From The Floor
10 Things You Can Do To Make Your Shift Easier
Getting back to the organizational basics we learned in nursing school
Whether you work an 8-hour or 12-hour shift, there are things you can do to help make your work easier and your day run more smoothly. You may recognize some of the following suggestions from your nursing school days. Call this article Nursing 101: The Refresher Course. The problem is, we often forget the organizational basics when confronted by the demands of the real world of nursing. Practice these tips and you’ll feel that you’re controlling your shift rather than it controlling you.
1. Don’t just be on time—be early. I know that this suggestion seems like a no-brainer, but so many nurses today clock in as if ‘start of shift’ is really the start of their shift. Being early makes you feel less stressed, since you’re not trying to beat the clock. You’ll also have time to do the preparation necessary to start your shift. For example, if you are required to gown-up or be scrubbed, 15 extra minutes gives you time to complete these tasks and to take report at shift-change. This will help prevent resentment from the team you are relieving. Put yourself in their shoes, how do you feel when the person relieving you comes on late?
2. Are you qualified? This is not a put-down, but every nurse should ask himself or herself this question before assuming care of a patient. Make sure that your skills and training are indeed an appropriate match for the patient. If the answer is short of an unequivocal yes, notify your charge nurse immediately and advise her of your concerns. Explain your rationale and listen to her advice. If need be, request another patient assignment, one that is within your abilities. Remember, you are the patient advocate and it is your responsibility to ensure that the patient receives the most qualified care possible. It is not demeaning to recognize your limits; it is a sign of a confident nurse.
3. Review the orders. Often, in the rush of shift change, nurses forget to carefully check orders. Too many of us only give them a cursory review, which can lead to negative consequences for our patients. Go back to the basics and thoroughly review, with the nurse coming off shift, the right dosage and times for meds. Make sure that both you and the off-going nurse sign off on the doctor’s orders. This should be done at EVERY change of shift—I have found that not all hospitals make it part of their nurses’ practice. If this isn’t already part of your routine, MAKE it part of your routine.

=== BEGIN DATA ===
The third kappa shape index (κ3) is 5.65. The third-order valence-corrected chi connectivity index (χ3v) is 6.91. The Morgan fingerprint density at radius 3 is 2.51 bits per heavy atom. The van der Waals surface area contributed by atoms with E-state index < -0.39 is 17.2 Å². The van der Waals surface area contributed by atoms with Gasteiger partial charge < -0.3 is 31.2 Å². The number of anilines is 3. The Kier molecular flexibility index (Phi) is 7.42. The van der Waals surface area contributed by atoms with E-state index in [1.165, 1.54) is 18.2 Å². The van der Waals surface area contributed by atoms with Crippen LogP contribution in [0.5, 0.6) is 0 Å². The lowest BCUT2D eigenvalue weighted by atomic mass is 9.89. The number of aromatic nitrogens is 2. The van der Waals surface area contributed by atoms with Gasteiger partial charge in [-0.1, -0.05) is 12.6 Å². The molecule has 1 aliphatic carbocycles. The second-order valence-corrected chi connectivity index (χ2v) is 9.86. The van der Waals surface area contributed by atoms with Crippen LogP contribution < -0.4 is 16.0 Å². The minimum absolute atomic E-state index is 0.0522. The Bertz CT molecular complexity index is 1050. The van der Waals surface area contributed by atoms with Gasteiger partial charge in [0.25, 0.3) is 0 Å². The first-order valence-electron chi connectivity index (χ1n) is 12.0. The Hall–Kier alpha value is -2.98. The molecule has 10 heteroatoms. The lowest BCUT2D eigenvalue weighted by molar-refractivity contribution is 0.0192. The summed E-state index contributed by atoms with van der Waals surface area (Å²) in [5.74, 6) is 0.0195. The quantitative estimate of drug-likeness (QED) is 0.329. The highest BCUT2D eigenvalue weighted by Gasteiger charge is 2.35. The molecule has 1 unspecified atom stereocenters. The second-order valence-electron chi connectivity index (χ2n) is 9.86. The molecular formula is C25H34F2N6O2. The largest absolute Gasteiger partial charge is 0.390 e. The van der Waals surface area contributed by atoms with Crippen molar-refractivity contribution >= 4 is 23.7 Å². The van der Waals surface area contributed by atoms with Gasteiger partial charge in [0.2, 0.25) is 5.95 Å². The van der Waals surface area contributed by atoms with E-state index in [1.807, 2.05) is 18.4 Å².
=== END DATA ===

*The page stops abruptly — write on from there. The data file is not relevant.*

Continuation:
4. Organize your station or work area. When I am doing research on the floor, working as a floor nurse, often the other nurses chuckle at my habit of cleaning and organizing my work area first. However, after observing me for several days in a row, you’d be surprised how many other nurses begin to do the same. Organizing your work area puts you in control. When nurses complain about feeling overwhelmed, it’s often not just from the patient load, but from the chaos of their work environment. In addition, this is part of your duty as a nurse, which is to keep the patient environment as safe and pleasant as possible. This also helps put both the patient and his family at ease.
5. Take inventory. Take an inventory of the supplies you need for the entire shift. After report, note how many lab tests are ordered, check the specific tubes needed, the amount of blood to be drawn. Calculate and collect all the materials for the tests in advance, get all the paperwork organized. This may seem like a lot of work up front, and it is, but the pay-off comes when you don’t have to go chasing from bedside to bedside, unit to unit, floor to floor, for the needed supplies, especially in the wee hours of the morning. You should also make sure that there are enough meds available for the length of your shift and whenever possible gather all the equipment you will need. Always make sure that you know where the emergency equipment is, just in case.